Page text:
Air travel at the Bay Area’s three airports has finally begun to soar after taking a nosedive during the pandemic, but plenty of obstacles now confront travelers seeking to get out and about as the hazards from the coronavirus begin to recede.
San Jose, Oakland and San Francisco international airports have seen big increases in passenger travel in recent months and airlines are launching new long-haul and domestic routes to entice more people to take to the skies.
British Airways just resumed nonstop flights between London Heathrow and Mineta San Jose International. And ZIPAIR, a relatively new low-cost airline, said it will offer flights between Tokyo-Narita airport and San Jose this December.
At San Francisco, Condor is offering new service to Germany’s Frankfurt area and Swoop is offering service to Edmonton in Canada. In Oakland, Spirit Airlines is offering new flights to connect the East Bay with San Diego and Newark in the New York City area, while Hawaiian Airlines is offering flights to Kailua-Kona on the Big Island of Hawaii.
The resumption of nonstop flights between Silicon Valley and London “represents a significant milestone in our recovery,” San Jose International’s director of aviation John Aitken said in a statement.
A rebound is also underway for airports throughout the United States, according to Brett Snyder, founder and author of the Cranky Flier airline industry site, surging dramatically from last summer.
“Nationwide, things are absolutely booming,” Snyder said. “Demand is enormous for domestic travel and nearby international travel — Latin America and Europe especially.”
International travel has been especially slow to rebound. But this month, the U.S. said it would no longer require passengers flying in from a foreign country to show a negative COVID-19 test, easing a previous restriction.
Even so, air travelers must navigate a forbidding landscape if they want to fly. Skyrocketing fuel costs, a lack of aircraft, a shortage of skilled pilots and a quest by airlines to ratchet up ticket prices as they scramble to recover from pandemic-linked economic woes are all adding to the list of air travel obstacles.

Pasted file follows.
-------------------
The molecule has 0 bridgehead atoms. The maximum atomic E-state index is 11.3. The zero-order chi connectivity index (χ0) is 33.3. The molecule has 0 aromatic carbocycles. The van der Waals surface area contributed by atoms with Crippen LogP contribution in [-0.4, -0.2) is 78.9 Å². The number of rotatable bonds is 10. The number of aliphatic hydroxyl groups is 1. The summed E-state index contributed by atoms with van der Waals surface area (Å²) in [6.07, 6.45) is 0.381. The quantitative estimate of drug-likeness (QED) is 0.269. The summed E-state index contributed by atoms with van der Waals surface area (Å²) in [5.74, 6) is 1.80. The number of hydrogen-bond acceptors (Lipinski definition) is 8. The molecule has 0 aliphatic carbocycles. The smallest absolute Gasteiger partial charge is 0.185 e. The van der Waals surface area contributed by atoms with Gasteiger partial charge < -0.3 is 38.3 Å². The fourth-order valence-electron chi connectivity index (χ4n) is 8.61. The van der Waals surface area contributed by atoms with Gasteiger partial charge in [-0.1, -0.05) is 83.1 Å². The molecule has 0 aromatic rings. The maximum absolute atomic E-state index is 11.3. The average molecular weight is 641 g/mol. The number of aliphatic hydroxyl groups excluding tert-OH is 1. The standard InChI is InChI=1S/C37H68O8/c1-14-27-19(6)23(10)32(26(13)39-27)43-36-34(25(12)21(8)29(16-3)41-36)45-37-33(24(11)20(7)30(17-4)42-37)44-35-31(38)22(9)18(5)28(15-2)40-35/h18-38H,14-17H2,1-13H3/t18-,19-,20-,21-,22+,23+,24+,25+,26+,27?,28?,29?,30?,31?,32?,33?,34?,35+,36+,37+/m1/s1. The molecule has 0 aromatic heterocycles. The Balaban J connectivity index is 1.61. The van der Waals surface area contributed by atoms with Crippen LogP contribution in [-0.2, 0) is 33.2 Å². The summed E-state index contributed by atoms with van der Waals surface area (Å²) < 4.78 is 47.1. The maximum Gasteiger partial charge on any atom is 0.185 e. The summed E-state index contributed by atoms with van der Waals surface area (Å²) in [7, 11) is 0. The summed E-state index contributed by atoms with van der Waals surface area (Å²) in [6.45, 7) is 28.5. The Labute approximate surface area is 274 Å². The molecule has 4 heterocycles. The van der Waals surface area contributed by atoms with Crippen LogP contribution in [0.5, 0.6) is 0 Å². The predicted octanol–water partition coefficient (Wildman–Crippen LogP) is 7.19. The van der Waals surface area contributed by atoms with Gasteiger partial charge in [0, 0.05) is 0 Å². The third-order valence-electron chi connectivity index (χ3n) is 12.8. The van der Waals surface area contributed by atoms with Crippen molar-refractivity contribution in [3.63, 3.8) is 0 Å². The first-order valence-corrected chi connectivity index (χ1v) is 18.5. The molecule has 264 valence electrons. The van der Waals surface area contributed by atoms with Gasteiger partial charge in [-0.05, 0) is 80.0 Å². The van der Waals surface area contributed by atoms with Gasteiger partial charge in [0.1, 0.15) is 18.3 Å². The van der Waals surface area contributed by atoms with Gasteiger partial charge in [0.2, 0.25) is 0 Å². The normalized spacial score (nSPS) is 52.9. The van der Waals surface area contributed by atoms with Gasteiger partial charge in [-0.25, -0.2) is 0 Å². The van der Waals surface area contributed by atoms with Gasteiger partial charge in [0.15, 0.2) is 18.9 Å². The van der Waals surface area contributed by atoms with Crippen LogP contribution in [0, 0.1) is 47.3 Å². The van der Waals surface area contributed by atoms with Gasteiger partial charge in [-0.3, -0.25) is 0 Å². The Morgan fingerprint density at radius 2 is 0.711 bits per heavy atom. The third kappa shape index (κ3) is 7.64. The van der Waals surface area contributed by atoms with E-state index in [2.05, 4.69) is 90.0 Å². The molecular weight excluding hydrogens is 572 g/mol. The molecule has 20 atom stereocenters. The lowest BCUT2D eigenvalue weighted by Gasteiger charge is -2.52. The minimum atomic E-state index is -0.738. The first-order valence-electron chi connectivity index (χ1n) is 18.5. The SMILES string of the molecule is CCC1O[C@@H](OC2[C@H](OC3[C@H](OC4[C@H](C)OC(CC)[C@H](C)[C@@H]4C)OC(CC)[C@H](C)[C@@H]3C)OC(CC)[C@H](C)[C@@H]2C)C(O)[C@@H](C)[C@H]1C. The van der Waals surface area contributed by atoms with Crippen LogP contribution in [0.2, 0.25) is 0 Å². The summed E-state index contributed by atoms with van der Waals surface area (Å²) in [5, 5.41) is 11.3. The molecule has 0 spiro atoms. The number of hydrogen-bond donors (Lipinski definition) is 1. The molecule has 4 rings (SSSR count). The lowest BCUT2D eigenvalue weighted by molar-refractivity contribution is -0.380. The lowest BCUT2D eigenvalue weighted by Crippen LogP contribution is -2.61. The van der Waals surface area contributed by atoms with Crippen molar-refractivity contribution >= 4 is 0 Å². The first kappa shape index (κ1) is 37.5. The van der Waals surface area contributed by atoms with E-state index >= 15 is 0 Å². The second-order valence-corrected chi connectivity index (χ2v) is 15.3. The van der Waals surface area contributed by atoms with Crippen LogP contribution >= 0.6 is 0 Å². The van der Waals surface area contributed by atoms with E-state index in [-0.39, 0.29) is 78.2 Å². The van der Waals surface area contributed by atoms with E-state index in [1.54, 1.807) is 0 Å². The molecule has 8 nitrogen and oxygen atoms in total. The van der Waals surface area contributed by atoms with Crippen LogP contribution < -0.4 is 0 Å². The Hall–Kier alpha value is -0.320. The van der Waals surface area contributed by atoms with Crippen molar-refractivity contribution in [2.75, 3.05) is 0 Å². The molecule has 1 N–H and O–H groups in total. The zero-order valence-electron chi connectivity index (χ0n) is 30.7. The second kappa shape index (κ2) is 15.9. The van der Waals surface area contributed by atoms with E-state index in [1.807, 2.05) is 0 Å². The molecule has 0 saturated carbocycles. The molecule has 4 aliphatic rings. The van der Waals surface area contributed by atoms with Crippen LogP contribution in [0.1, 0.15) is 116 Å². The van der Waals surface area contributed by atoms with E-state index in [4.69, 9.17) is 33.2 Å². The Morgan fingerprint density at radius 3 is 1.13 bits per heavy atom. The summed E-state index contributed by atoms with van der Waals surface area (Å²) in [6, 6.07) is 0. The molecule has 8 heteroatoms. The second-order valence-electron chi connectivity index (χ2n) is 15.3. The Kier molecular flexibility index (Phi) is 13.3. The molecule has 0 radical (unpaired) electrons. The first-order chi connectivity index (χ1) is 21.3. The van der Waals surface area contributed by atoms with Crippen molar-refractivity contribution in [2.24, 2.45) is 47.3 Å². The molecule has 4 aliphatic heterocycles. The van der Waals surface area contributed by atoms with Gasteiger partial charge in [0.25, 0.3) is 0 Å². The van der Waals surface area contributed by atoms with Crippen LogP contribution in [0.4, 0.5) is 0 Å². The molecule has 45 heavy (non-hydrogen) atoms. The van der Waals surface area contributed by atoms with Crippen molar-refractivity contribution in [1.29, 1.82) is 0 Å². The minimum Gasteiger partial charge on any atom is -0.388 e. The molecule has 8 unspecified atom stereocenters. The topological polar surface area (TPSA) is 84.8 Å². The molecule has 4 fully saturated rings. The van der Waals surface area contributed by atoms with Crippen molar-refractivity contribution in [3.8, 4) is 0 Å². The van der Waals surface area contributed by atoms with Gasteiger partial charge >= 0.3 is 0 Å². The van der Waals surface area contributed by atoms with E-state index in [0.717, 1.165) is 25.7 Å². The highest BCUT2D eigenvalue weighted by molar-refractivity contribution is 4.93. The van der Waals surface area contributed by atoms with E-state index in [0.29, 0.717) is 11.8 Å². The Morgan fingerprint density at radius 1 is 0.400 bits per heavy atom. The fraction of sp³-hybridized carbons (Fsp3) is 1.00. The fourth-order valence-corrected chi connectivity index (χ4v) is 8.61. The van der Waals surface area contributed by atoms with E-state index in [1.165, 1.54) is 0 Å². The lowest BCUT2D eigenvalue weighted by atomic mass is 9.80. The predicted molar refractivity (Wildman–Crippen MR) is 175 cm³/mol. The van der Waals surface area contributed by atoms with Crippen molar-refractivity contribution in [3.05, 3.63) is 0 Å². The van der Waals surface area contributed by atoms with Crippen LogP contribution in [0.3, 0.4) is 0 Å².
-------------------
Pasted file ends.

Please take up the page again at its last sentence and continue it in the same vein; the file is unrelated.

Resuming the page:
“Ticket prices are definitely higher now,” said Carmen Silva, a resident of Raleigh, North Carolina, who was visiting San Jose this week to meet her boyfriend. “In March, I paid $380 for a roundtrip between Raleigh and San Jose. This time I paid $1,000.”
And while some travelers are sick of being cooped up and willing to shell out large sums to fly, others are staying away, with some would-be passengers still wary of crowded spaces and no mask requirements on flights as the virus continues to spread.
Monthly passenger activity at the Bay Area’s three aviation hubs still remains far lower than prior to the outbreak of the coronavirus in March 2020, when federal, state and local government agencies imposed wide-ranging business shutdowns and limited travel.
Measured by airplane seats departing, a metric compiled by Cirium, which tracks aviation trends, it’s clear that all three Bay Area airports are struggling to fully recover from the COVID-linked passenger losses.
In June 2022 compared with June 2019, San Francisco’s airport is down 25.1%, San Jose is down 20.2%, and Oakland is down 9.5%.
But there are encouraging signs. Passenger levels at all three travel hubs are up from a year ago, according to statistics released by the trio of international airports.
San Jose International handled 972,600 passengers during April, which was up 108.9% from the same month in 2021. Oakland International handled 918,500 passengers in April, up 53.8%. In March, San Francisco International handled slightly more than 3.09 million passengers, up 166.9% compared with March 2021.
Oakland is recovering its vanished passengers more quickly than either the San Jose or San Francisco airports. The East Bay’s aviation hub relies more heavily on domestic leisure travel, while San Francisco has typically relied on transpacific flights, many of which were halted because of the virus.
“San Jose is more of a business market and not as much of a leisure market, and business travel has recovered very slowly,” Snyder of Cranky Flier said. “San Jose has struggled more than other markets to recover. It’s tied to Silicon Valley, which is really a business market.”.
“Things are tougher for San Francisco airport because SFO is a gateway to the Pacific,” Snyder continued. “Hong Kong, Shanghai, and Beijing are still constrained. Even South Korea and Japan are only slowly starting to open.”
Still, demand is increasing across the region and airlines appear to be responding even as they struggle to rebound. Southwest Airlines, for instance, said it will introduce nonstop flights between Palm Springs and San Jose starting Nov. 6. In San Francisco, Breeze Airways is offering new flights to San Bernardino; Richmond, Virginia; Charleston, South Carolina; Louisville, Kentucky; and Westchester County in the New York area.
But the news isn’t all so great for consumers. Strong demand means high ticket prices aren’t going anywhere, especially during the summer months when travel is especially popular.
“There is a huge amount of demand based on a limited supply of flights,” Snyder said. “Airlines know demand is really high, so prices are rising.”
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